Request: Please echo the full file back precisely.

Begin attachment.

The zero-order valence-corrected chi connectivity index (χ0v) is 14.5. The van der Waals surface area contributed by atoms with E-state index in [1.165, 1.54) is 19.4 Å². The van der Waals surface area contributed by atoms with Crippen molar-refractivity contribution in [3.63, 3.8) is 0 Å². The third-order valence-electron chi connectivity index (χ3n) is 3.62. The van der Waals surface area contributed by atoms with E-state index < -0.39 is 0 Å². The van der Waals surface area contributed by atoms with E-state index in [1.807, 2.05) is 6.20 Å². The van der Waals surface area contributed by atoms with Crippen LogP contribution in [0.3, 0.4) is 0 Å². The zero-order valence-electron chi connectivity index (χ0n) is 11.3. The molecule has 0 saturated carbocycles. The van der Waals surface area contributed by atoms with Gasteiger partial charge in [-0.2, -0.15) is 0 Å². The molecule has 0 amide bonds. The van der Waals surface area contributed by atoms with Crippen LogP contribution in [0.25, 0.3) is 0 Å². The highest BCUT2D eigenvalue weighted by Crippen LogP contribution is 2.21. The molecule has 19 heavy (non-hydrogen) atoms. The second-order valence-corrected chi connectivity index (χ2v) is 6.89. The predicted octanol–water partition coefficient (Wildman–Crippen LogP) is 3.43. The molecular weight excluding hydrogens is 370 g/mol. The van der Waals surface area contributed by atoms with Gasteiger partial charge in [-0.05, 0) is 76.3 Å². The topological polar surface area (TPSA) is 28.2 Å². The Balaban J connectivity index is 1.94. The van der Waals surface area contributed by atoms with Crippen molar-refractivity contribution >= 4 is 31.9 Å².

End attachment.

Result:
The zero-order valence-corrected chi connectivity index (χ0v) is 14.5. The van der Waals surface area contributed by atoms with E-state index in [1.165, 1.54) is 19.4 Å². The van der Waals surface area contributed by atoms with Crippen molar-refractivity contribution in [3.63, 3.8) is 0 Å². The third-order valence-electron chi connectivity index (χ3n) is 3.62. The van der Waals surface area contributed by atoms with E-state index < -0.39 is 0 Å². The van der Waals surface area contributed by atoms with E-state index in [1.807, 2.05) is 6.20 Å². The van der Waals surface area contributed by atoms with Crippen LogP contribution in [0.3, 0.4) is 0 Å². The zero-order valence-electron chi connectivity index (χ0n) is 11.3. The molecule has 0 saturated carbocycles. The van der Waals surface area contributed by atoms with Gasteiger partial charge in [-0.2, -0.15) is 0 Å². The molecule has 0 amide bonds. The van der Waals surface area contributed by atoms with Crippen LogP contribution in [0.25, 0.3) is 0 Å². The highest BCUT2D eigenvalue weighted by Crippen LogP contribution is 2.21. The molecule has 19 heavy (non-hydrogen) atoms. The second-order valence-corrected chi connectivity index (χ2v) is 6.89. The predicted octanol–water partition coefficient (Wildman–Crippen LogP) is 3.43. The molecular weight excluding hydrogens is 370 g/mol. The van der Waals surface area contributed by atoms with Gasteiger partial charge in [-0.05, 0) is 76.3 Å². The topological polar surface area (TPSA) is 28.2 Å². The Balaban J connectivity index is 1.94. The van der Waals surface area contributed by atoms with Crippen molar-refractivity contribution >= 4 is 31.9 Å².